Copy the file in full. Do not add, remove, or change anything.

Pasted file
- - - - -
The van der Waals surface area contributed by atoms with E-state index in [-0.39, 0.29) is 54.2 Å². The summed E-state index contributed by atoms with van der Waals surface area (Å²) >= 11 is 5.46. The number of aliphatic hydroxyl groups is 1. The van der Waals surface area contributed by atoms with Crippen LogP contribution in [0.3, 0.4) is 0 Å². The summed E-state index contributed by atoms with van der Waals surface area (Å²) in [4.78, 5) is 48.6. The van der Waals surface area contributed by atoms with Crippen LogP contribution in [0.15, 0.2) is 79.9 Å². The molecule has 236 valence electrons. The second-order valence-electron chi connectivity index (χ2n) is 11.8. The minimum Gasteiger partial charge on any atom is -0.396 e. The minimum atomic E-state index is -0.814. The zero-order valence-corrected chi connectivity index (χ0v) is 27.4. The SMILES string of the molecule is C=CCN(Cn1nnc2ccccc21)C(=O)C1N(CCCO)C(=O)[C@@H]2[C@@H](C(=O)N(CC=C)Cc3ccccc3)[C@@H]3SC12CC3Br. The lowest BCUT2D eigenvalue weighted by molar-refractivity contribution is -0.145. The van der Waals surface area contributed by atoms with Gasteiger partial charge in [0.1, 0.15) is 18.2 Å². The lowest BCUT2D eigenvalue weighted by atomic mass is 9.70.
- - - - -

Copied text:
The van der Waals surface area contributed by atoms with E-state index in [-0.39, 0.29) is 54.2 Å². The summed E-state index contributed by atoms with van der Waals surface area (Å²) >= 11 is 5.46. The number of aliphatic hydroxyl groups is 1. The van der Waals surface area contributed by atoms with Crippen LogP contribution in [0.3, 0.4) is 0 Å². The summed E-state index contributed by atoms with van der Waals surface area (Å²) in [4.78, 5) is 48.6. The van der Waals surface area contributed by atoms with Crippen LogP contribution in [0.15, 0.2) is 79.9 Å². The molecule has 236 valence electrons. The second-order valence-electron chi connectivity index (χ2n) is 11.8. The minimum Gasteiger partial charge on any atom is -0.396 e. The minimum atomic E-state index is -0.814. The zero-order valence-corrected chi connectivity index (χ0v) is 27.4. The SMILES string of the molecule is C=CCN(Cn1nnc2ccccc21)C(=O)C1N(CCCO)C(=O)[C@@H]2[C@@H](C(=O)N(CC=C)Cc3ccccc3)[C@@H]3SC12CC3Br. The lowest BCUT2D eigenvalue weighted by molar-refractivity contribution is -0.145. The van der Waals surface area contributed by atoms with Gasteiger partial charge in [0.1, 0.15) is 18.2 Å². The lowest BCUT2D eigenvalue weighted by atomic mass is 9.70.